This Miley Cyrus/Billie Eilish Grammys split was the first of its kind since 1995

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The 2024 Grammy Awards defied almost 30 years of history. At the ceremony, Miley Cyrus’s “Flowers” and Billie Eilish’s “What Was I Made For?” were both nominated for Record and Song of the Year. While Cyrus took home Record of the Year (a performance, production and engineering award), Eilish won for Song of the Year (a songwriting award), a reflection of each song’s strengths. However, it was the first time since 1995 that two songs, both nominated for Record and Song of the Year, split those general field categories. What exactly made 2024 the year for that once-in-a-generation event to happen again?

If you think about the fact that many people probably don’t know the difference between the awards (as Meryl Streep joked while presenting Record of the Year this year), it makes sense that the same songs have often won both. Even before 1995, songs nominated in both categories splitting the awards wasn’t that common; it was only the eighth time that happened. However, it wasn’t super rare either, with the largest gap between instances being 14 years, from 1963 to 1977. What makes the latest 29-year gap even more interesting is that, after those 1995 Grammys, the Recording Academy implemented nomination review committees to review the top-voted contenders and make the final nomination decisions, which you’d think would have allowed them to arrange the nominees in such a way that the most lyrically impressive song would end up winning Song, while splitting more frequently with the most sonically impressive single in Record.

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It has only been three years since the committees were eliminated, so perhaps that has had some effect on the landscape of nominees and winners. Or perhaps voters are simply more attentive to the differences between the two categories. Either way, a few other factors probably contributed too. I think a big one was genre-based vote-splitting. While Eilish has been liked by pop voters, she is not beloved by them. In fact, despite having three general field-winning songs (“Bad Guy,” “Everything I Wanted” and now “What Was I Made For?”), Eilish has never won a song award in the pop field. In two of these three cases, Eilish lost Best Pop Solo Performance to a song she ended up beating in the general field. I suspect a big reason is that Eilish’s support is strong in other branches of the Recording Academy that end up pushing her across the finish line in the top categories, especially rock and alternative voters.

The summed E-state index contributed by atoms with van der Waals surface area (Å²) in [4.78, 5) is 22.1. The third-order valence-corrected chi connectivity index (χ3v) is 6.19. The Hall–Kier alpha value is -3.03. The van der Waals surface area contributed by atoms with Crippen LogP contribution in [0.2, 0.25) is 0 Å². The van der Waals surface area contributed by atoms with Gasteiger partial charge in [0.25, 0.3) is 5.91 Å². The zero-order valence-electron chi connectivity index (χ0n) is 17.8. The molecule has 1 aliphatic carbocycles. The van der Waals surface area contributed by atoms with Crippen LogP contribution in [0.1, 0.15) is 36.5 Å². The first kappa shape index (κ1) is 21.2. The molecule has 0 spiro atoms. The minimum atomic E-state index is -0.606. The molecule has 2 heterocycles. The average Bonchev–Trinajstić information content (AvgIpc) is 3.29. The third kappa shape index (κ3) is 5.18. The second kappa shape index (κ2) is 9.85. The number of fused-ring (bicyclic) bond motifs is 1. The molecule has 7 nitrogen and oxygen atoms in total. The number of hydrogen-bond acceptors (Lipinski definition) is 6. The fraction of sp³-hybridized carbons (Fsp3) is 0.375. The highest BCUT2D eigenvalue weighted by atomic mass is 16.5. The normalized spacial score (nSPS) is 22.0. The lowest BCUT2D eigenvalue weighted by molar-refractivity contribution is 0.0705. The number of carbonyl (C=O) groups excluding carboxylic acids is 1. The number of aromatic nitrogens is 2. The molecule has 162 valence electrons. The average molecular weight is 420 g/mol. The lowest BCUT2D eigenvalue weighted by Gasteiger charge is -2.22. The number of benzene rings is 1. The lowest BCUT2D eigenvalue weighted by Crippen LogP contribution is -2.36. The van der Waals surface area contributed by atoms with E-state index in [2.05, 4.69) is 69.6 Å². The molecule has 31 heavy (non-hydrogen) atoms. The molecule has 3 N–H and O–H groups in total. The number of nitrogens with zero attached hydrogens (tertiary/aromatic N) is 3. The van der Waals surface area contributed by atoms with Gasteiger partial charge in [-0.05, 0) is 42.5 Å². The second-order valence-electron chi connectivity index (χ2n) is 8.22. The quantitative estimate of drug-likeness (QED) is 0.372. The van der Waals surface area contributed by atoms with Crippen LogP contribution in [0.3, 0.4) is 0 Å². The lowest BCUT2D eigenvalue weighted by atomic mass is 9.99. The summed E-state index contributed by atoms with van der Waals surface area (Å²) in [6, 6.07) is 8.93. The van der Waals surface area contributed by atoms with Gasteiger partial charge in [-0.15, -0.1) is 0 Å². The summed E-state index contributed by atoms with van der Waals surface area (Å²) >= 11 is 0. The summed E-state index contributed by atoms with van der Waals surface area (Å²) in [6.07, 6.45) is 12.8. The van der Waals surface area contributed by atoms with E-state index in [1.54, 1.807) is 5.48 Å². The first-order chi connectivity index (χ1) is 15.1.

This year Eilish only had Lana Del Rey‘s “A&W” as competition in Song of the Year to get those votes, but considering Del Rey’s ultimately weak performance in the alternative field, I’d bet a lot of those academy members were more persuaded by Eilish’s Grammy-bait ballad. But in Record of the Year, Eilish likely lost a lot of those rock and alternative votes to Boygenius’s two-time Grammy-winning “Not Strong Enough,” which claimed Best Rock Performance and Best Rock Song. If it was a tight race between Eilish and Cyrus, these lost votes would have been enough to put Cyrus ahead.

Considering the style of “Flowers” and Cyrus’s country roots, it’s also likely that country and Americana voters supported the song in Record of the Year. However, in Song of the Year, Jon Batiste’s “Butterfly” — an American roots song — might’ve taken some of those votes. Regardless of the combination of the above factors, though, the prospect of the right songs winning in the right categories is very exciting. There have been some weird winners in both categories over the years that have made it look like voters don’t differentiate between the two awards. We are long overdue for better and more appropriate winners now.

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